What is the purpose of national rules on the admissibility and exploitation of information and evidence in criminal proceedings? It is to prevent evidence obtained illegally from unduly prejudicing a person suspected of having committed criminal offences. If this is the case, this level of protection cannot be lowered when it is a question of safeguarding rights provided for by the EU, especially when the admissibility of information and evidence poses a risk to the right to adversarial proceedings and to a fair trial, because the use of such evidence leads to an imbalance between the parties. Therefore, if a national court considers that one of the parties is not in a position effectively to comment on a piece of evidence – which concerns a field that is not known to the judges and which may significantly affect the assessment of the facts –, then the national court must declare a violation of the right to a fair trial and exclude that piece of evidence in order to avoid such a violation.
 See http://www.tribunalconstitucional.pt/tc/acordaos/20220268.html.
 See Portuguese Public Prosecutor’s Office, Report no. 7 on traffic data retention and Law no. 32/2008, 2015, http://cibercrime.ministeriopublico.pt/sites/default/files/documentos/pdf/nota_pratica_7_retencao_de_dados.pdf.
 See Judgment Tele2, recitals 108 to 112.
 See Alessandra Silveira/Pedro Freitas, Implicações da declaração de invalidade da Diretiva 2006/24 na conservação de dados pessoais (“metadados”) nos Estados-Membros da UE: uma leitura jusfundamental, “Revista de Direito, Estado e Telecomunicações, Universidade de Brasília (UnB)”, vol. 9, no. 1, 2017 (https://periodicos.unb.br/index.php/RDET/article/view/21513/19828); Alessandra Silveira/Pedro Freitas, The recent jurisprudence of the CJEU on personal data retention: implications for criminal investigation in Portugal, “UNIO – EU Law Journal”, vol. 3, No. 2, julho/2017 (https://revistas.uminho.pt/index.php/unio/article/view/213); Alessandra Silveira/Pedro Freitas, Conservação de dados pessoais no setor das comunicações eletrónicas e modalidades de acesso para efeitos de investigação criminal (a propósito do acórdão Ministerio Fiscal do TJUE), Rogério Gesta Leal/ Carlos Aymerich Cano/ Alessandra Silveira (coords.), “V Seminário Internacional Hispano-Luso-Brasileiro sobre Direitos Fundamentais e Políticas Públicas”, Universidade de Santa Cruz do Sul (UNISC), Santa Cruz do Sul/RS/Brasil, 2019 (https://www.unisc.br/pt/home/editora/e-books?id_livro=493); Alessandra Silveira/Pedro Freitas, Implications of the declaration of invalidity of the Directive 2006/24 on the retention of personal data (metadata) in the EU Member States: an approach to the judgment Tele 2 of 21 December 2016, 22 January 2017 (https://officialblogofunio.com/2017/01/22/implications-of-the-declaration-of-invalidity-of-the-directive-200624-on-the-retention-of-personal-data-metadata-in-the-member-states-of-the-eu-an-approach-to-the-judgment-tele-2-of-21-december-20/); Tiago Sérgio Cabral, The Council’s Position regarding the proposal for the ePrivacy Regulation: out of the frying pan and into the fire?, 15 february 2021 (https://eulawlive.com/oped-the-councils-position-regarding-the-proposal-for-the-eprivacy-regulation-out-of-the-frying-pan-and-into-the-fire-by-tiago-sergio-cabral/).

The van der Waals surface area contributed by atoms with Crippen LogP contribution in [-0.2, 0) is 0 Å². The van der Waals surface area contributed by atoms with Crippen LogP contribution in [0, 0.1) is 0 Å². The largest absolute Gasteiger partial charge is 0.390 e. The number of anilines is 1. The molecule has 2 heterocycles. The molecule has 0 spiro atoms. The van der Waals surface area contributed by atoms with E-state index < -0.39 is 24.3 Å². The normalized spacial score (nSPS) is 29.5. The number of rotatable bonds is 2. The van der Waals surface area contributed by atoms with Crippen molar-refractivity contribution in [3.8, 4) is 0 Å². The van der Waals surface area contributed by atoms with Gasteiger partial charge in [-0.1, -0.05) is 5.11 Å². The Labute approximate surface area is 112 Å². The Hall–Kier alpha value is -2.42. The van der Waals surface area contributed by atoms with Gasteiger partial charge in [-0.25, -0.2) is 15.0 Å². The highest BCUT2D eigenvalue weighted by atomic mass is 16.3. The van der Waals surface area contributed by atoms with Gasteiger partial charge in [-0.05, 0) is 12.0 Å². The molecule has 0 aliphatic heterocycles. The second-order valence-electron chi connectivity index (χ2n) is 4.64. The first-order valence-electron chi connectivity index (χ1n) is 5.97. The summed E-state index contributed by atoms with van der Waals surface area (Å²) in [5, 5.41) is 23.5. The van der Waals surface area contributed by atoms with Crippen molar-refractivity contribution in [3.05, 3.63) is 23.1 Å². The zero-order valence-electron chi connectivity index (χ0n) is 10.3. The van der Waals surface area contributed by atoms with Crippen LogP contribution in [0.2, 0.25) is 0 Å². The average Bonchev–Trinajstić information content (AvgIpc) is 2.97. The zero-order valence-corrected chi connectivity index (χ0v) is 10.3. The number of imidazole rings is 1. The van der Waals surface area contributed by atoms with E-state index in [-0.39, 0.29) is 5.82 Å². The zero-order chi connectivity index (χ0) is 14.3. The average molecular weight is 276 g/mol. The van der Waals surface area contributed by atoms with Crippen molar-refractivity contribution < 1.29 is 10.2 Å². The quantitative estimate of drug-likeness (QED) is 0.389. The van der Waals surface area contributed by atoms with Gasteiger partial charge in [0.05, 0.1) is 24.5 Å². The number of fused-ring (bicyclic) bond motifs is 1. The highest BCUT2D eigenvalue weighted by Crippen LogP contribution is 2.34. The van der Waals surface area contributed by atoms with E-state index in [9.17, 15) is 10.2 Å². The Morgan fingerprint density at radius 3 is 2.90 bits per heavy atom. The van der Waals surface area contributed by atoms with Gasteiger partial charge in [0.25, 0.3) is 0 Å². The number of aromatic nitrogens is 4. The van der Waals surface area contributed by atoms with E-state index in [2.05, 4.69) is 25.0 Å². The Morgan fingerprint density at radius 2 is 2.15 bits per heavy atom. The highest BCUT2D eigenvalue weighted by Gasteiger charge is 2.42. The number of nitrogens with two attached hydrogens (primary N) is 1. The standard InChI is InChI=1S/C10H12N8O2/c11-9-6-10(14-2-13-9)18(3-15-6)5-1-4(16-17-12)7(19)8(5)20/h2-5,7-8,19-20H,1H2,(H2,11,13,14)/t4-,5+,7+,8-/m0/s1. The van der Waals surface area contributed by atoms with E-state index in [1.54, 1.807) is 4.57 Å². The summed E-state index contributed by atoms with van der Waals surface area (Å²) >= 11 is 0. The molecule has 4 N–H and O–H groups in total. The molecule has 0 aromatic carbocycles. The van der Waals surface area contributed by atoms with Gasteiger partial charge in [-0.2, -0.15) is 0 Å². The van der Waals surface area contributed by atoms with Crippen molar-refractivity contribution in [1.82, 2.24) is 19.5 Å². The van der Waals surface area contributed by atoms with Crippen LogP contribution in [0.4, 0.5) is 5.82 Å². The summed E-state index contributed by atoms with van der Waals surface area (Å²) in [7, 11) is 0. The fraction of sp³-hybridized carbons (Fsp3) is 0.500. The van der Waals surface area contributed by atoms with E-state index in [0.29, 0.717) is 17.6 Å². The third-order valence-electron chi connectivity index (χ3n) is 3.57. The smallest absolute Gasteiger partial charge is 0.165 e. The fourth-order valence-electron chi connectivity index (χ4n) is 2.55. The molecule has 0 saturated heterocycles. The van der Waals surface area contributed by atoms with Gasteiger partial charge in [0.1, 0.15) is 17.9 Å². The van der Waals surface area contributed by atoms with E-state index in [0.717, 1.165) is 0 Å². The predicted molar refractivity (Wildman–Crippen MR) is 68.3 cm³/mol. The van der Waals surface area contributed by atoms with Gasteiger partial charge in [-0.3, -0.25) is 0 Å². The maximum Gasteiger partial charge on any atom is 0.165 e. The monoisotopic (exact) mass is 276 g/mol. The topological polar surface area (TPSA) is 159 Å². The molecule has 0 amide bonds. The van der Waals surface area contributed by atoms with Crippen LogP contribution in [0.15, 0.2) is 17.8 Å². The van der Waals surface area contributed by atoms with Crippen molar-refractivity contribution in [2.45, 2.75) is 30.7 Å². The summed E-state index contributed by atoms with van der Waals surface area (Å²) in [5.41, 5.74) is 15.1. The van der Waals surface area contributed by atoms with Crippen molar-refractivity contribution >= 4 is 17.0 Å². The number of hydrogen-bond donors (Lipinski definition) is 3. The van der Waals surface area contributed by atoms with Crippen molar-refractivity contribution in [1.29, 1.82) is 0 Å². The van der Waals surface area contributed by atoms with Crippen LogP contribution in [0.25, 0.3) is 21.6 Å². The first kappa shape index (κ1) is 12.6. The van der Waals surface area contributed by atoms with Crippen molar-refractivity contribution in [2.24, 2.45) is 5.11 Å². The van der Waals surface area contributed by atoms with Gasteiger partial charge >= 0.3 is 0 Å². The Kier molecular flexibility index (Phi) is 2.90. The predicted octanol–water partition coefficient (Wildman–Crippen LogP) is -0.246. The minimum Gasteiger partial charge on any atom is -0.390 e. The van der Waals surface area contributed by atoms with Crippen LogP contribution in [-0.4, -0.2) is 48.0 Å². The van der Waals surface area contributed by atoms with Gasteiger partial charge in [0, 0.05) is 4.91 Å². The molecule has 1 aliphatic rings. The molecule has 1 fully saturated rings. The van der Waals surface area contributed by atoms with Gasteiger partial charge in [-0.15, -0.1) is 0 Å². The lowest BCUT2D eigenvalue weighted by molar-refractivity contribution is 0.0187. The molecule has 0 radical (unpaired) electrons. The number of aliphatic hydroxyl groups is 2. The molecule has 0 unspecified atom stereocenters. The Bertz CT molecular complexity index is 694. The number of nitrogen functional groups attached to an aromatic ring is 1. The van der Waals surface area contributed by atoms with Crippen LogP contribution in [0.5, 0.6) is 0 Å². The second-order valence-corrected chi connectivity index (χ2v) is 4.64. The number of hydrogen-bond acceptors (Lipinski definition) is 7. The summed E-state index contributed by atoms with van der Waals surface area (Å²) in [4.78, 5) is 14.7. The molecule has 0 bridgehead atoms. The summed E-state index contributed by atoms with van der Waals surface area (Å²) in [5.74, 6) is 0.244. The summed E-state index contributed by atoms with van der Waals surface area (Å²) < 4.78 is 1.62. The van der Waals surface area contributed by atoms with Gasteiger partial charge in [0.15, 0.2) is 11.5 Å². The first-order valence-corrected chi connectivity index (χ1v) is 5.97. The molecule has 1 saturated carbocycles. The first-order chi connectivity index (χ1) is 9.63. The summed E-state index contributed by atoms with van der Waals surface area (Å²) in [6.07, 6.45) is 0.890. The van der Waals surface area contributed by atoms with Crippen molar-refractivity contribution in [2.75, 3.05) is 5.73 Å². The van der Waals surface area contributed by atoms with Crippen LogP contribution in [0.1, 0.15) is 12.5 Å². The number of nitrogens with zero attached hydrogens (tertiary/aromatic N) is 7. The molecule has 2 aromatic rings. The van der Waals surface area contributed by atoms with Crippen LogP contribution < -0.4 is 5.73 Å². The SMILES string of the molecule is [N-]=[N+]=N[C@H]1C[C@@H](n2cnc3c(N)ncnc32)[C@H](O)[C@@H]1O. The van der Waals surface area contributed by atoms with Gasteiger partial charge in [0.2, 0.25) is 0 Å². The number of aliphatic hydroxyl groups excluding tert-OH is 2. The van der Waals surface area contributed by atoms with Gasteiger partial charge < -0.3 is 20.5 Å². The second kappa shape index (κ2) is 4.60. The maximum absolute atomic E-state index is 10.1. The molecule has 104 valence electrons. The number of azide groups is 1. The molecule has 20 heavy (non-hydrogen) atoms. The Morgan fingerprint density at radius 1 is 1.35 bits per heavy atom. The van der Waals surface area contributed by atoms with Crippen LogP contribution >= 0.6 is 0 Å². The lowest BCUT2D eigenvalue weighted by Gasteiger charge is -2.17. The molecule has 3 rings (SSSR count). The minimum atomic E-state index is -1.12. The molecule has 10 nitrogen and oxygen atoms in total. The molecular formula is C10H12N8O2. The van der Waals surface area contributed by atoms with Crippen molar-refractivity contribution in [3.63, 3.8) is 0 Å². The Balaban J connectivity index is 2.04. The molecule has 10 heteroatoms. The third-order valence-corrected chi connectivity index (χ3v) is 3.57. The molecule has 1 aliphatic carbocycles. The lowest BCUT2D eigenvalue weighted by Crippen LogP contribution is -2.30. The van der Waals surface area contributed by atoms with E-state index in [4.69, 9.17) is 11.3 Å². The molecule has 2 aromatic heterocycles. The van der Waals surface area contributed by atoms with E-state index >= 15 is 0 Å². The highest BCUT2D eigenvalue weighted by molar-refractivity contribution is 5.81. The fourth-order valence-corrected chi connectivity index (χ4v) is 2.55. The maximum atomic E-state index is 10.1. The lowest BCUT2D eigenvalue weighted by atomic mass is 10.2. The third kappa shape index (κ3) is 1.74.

In addition, it is not irrelevant that service providers in Portugal were, for years, made to pay for the storage of a significant amount of data.
 The CJEU reached similar conclusions in Privacy International and, more recently,G.D.
Picture credits: jeshoots.